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Veggie tales

With the arrival of warm weather months, I’d like to focus on seasonal ingredients, to make that weekly trip to the farmer’s market a little more intriguing. Cocktails are often thought of in terms of either sweet or boozy, but what about vegetal, verdant, or fresh? Some would even go so far as to advertise these kinds of cocktails as “healthy.” Aside from the ubiquitous tomato (although technically a fruit) in a bloody Mary mix, vegetables have not had their day in a sun-filled Nick and Nora glass.For our purposes here, let’s use “supermarket logic” and categorize any produce that is savory, not sweet, as a vegetable.That includes avocados, too. It might not be botanically correct, but you get the point. Bars in the nineteenth and early twentieth centuries featured much more savory ingredients in their concoctions. Fennel, celery, tomato, and cucumber all found their way into the in vogue libations of the day. It wasn’t until the 1950s to the 1970s that inexpensive, artificial, and sickeningly sweet-sour mix started to dominate cocktail recipes, ruining all of their previous nuance. Deliberate cocktail crafting fell by the wayside, and sugar-laden drinks reigned supreme until the early 2000s. With craft cocktail culture making a comeback thanks to bars like Milk & Honey and Angel’s Share in New York City, veggies finally started to creep back into our glasses. (As a side note, I will always have a place in my heart for a well-made Long Island iced tea or a Bahama Mama, especially if you ask me to make one for you!)

Vegetables provide unusual tasting elements that are often lacking in cocktails. With a little imagination, they pair well with most herbs, fruits, and, of course, citrus. Earthiness is underappreciated in terms of the comforting connection to the earth and terroir it imparts. Spice and heat are both overlooked sensations that derive from vegetables and roots. Spicy margarita anyone?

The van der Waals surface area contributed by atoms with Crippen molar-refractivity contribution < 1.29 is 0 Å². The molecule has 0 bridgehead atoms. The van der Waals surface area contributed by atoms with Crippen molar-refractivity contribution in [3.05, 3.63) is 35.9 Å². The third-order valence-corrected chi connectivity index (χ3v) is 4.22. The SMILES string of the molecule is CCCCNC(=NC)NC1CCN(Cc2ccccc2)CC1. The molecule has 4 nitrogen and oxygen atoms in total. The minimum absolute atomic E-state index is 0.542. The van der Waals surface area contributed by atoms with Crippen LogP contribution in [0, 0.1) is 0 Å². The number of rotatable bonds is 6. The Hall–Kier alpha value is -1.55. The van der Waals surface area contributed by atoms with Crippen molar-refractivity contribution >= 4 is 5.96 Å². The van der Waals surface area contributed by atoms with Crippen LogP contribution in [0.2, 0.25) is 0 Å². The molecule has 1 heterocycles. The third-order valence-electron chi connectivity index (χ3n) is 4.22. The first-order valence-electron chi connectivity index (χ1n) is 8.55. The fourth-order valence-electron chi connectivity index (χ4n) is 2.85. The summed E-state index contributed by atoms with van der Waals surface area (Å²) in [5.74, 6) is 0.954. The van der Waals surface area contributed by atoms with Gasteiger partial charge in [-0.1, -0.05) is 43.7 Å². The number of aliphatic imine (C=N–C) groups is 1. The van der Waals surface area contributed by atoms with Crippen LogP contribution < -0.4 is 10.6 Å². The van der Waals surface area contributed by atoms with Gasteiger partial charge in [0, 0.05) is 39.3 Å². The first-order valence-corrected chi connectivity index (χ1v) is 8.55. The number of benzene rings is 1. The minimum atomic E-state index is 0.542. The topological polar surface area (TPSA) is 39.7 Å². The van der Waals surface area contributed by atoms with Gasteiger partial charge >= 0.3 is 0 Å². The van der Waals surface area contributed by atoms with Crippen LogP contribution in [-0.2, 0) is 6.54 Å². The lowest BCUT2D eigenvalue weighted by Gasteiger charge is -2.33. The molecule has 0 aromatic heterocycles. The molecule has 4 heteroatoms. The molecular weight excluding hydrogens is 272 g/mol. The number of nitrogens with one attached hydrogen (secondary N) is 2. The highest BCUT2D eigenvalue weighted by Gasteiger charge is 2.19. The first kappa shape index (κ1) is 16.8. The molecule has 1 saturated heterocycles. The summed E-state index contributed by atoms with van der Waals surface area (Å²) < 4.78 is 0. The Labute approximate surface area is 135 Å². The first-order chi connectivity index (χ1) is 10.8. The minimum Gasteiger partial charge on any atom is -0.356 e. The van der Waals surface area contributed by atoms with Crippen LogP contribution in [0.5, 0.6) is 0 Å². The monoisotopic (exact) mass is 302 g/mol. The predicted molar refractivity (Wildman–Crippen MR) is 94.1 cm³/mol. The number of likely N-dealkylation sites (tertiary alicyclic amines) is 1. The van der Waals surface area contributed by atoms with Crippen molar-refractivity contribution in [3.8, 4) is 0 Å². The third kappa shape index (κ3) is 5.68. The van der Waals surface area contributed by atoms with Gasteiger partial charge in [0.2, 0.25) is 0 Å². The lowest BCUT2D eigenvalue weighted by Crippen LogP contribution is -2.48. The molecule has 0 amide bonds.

Lucky for us, today there is an infinite amount of cocktails featuring vegetables on the Internet. A quick search will yield thousands of recipes. This can be a great way to find inspiration for a specific ingredient that you might not otherwise know how to use. No vegetable is off-limits. Gibson martinis are as classic as they come, and yet to think of onions in a beverage is otherwise somehow off-putting.

Utilize your creativity and make use of your leftover produce in the crisper drawer by muddling, juicing, garnishing, or shaking those veggies into something unique and delicious. Mother Earth will be glad you did and so will your grocery bill. Happy mixing!

        Belladonna (Recipe credit: Jared Steeves, Radio Social)

  • 2 oz. cachaça such as Leblon
  • 1 oz. simple syrup
  • 4 lime wedges
  • 2 1/2–inch green bell pepper strips
  • 2 dashes rose water
    In a cocktail shaker, muddle lime and bell pepper, then add simple syrup, cachaça, and ice. Shake well. Without straining, pour the cocktail into a tumbler or old-fashioned glass. Top with two dashes of rose water.